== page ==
Virtual Pride? It’s No Bad Thing. Here’s How to Celebrate Around the World

Virtual Pride? It’s No Bad Thing. Here’s How to Celebrate Around the World

With parades cancelled and clubs shut, Pride Month is moving online. As a global audience tunes in, we’re spotlighting the headline festivals and fringe organisations hosting radical, virtual conversations about LGBTQ+ culture. Listen up.

Pride Month, though you’re forgiven for not having noticed.
Weekends spent gallivanting around the city have been cancelled,
black squares have proliferated on Instagram in place of
rainbow-flag emojis (quite rightly, we should add) and nightclubs,
those historic cradles of queer culture, are shuttered. That’s not
to say Pride is cancelled; this year, festivals across the world –
from big-hitters like Toronto Pride to smaller, fringe
organisations like O-zine in Russia – are going virtual in an
unprecedented move that could open up queer cultures around the

We know, we know. Pimp your background though you might, parties
held via Zoom simply do not compare to the real thing and a virtual
march doesn’t have the same disruptive quality as a
bells-and-whistles street parade. There’s something a tad
revolutionary, however, about Virtual Pride’s potential to foster
new conversations across international borders, even if those
conversations are mostly between those in free-loving

Perhaps spurred by the Black Lives Matter movement, change is
sparking through the digital ether this year. Live-streamed panel
discussions with frontline activists have replaced rowdy drag shows
while hedonistic champagne brunches have given way to unticketed
webinars on LGBTQ+ workplace leadership. Gulp. It’s all gone a bit
serious, and not without reason.

While there has been plenty of good news this year – the US
Supreme Court ruled against employment discrimination on grounds of
sexuality, homosexuality was decriminalised in Botswana, marriage
equality was passed in Northern Ireland and a host of pop-culture
heavyweights such as Sam Smith and Janelle Monáe came out as
non-binary, further embedding gender fluidity within the public
discourse – each triumph has an ugly counterpart. Transgender
healthcare protections have been rolled back in the US, the
prospect of Trump 2.0 – predicted by political analysts to be more
tempestuous and unpredictable than ever – is looming, corporal
punishment remains the price of self-expression for queer people
around the world and, of course, people of colour remain largely
overlooked in discussions about LGBTQ+ equality.

Indeed, the glaring absence of so many places from Virtual Pride
– China, Chechnya, Malaysia and Jamaica, to name but four – serves
as a reminder that there’s still a long way to go in securing civil
liberties for our queer siblings in less inclusive countries across
the world.

Closer to home, one of many things the global push against
systemic racism has shown is that even when the chips are down
human empathy endures. So, while Pride won’t be taking to the
streets this year, that’s not to say LGBTQ+ campaigns are on pause.
If anything, they’re firing up, with organisers capitalising on the
unusual circumstances to spread their messages to a more global
audience. Freed from the strangleholds of corporate funding and
those cracking hangovers, Pride this year feels more radical than
it has in a while.

Log in to Zoom, mute the mic and listen up. Virtual Pride is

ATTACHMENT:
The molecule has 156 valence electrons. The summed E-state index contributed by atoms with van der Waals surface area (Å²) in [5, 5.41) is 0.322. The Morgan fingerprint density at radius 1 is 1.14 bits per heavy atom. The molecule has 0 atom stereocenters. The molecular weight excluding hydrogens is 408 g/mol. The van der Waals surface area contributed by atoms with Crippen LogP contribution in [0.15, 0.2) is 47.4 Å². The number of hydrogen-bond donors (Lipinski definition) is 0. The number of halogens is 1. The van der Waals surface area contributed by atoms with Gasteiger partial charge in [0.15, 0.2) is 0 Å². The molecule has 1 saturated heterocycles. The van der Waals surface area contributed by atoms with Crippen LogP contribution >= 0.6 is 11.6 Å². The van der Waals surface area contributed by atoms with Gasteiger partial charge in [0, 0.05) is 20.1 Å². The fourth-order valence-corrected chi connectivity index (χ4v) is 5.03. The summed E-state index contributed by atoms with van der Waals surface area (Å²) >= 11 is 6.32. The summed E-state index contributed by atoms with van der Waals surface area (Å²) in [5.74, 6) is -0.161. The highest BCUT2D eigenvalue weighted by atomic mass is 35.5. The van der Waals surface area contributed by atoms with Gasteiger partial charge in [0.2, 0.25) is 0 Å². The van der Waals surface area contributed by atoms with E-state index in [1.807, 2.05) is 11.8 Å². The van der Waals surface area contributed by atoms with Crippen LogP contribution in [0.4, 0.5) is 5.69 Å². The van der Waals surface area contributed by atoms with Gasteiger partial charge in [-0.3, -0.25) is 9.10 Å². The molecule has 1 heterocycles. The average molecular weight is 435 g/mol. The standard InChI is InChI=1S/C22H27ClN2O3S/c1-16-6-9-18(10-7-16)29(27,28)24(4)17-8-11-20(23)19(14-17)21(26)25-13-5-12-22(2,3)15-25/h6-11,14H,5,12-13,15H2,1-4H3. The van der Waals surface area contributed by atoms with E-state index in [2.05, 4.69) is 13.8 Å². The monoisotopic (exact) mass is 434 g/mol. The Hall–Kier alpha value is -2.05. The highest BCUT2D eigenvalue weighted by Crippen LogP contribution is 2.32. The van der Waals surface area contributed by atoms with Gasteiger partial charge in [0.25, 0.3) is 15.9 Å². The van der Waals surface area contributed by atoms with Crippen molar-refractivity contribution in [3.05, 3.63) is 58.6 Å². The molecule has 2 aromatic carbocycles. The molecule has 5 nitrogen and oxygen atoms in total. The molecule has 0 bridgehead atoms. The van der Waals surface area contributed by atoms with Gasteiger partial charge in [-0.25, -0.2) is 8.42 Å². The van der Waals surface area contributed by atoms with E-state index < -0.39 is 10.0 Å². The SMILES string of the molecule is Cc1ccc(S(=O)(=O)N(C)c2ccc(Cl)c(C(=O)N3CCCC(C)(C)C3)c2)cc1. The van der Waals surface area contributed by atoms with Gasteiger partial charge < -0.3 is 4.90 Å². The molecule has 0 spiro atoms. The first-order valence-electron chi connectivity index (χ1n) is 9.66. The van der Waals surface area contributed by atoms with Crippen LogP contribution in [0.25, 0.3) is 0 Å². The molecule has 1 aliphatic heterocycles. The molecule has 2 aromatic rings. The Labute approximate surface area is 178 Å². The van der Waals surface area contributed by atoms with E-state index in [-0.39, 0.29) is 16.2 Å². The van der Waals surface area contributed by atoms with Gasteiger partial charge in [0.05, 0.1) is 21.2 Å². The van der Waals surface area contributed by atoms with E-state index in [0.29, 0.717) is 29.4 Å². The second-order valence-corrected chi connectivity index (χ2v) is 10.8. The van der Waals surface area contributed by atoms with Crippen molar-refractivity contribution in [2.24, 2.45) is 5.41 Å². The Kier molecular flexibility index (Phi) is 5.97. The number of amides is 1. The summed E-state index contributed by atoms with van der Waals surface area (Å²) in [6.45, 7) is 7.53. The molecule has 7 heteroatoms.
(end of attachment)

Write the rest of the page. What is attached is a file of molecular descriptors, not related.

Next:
here and it isn’t all that bad.

In Sync: Five Virtual Prides Around the World

Toronto Pride

Throughout June

Events are live-streamed online daily, from drag make-up
workshops to “lunch & learn” lectures on subjects such as how
to foster LGBTQ+ friendly work environments and how to be an
inclusive team leader. For some unadulterated fun, join one of the
Stay Home Saturdays Zoom events, which have been designed to
emulate the more typically raucous feel of
‘s annual Pride festival. Check its website for meeting

Stockholm Pride Summer Stream

31 July – 2 August

long weekend
of virtual events promises to “lift and strengthen
LGBTQ rights in Sweden and the world”. Alongside a digital parade
event, seminars, panel discussions with artists and concerts will
be live-streamed from destinations all over the city. For
Scandi-sexuals left wanting more, there’ll be a one-off
Winter Pride held from 26-29 November, once life has
returned to business as usual.

Madrid Pride

28 June – 5 July

It’s technically all kicking off on 1 July, though it’s holding
a virtual bonanza on 28 June. It’s been 15 years since Spain
approved equal marriage, so this year was supposed to be a biggie
for Madrid.
Organisers say the schedule will incorporate protest, culture and
leisure activities. City dwellers with balconies take note:

Madrid Pride
is calling upon the global LGBTQ+ community to
adorn them in rainbow colours accordingly.

O-zine Pride Festival

Throughout June

When it comes to LGBTQ+ news, Russia provides a year-round
barrage of distressing headlines. Despite the restrictions on
LGBTQ+ freedoms,
-based queer culture magazine O-zine is posting content
every day this month to celebrate Pride. Check in daily for a dose
of queer poetry, music, visual art and an insight into the
underground creative community that calls Russia home.

Copenhagen Pride Week

18–23 August

Solidarity is
Pride Week’s theme this year. Organisers haven’t yet
released an itinerary, but have declared that they’re even more
committed to pushing for LGBTQ+ visibility given the current
circumstances and for online participants to expect activists to
play a central role in their schedule. It is confirmed that a
“digital marking” will replace their iconic parade.
Stay tuned
for more…

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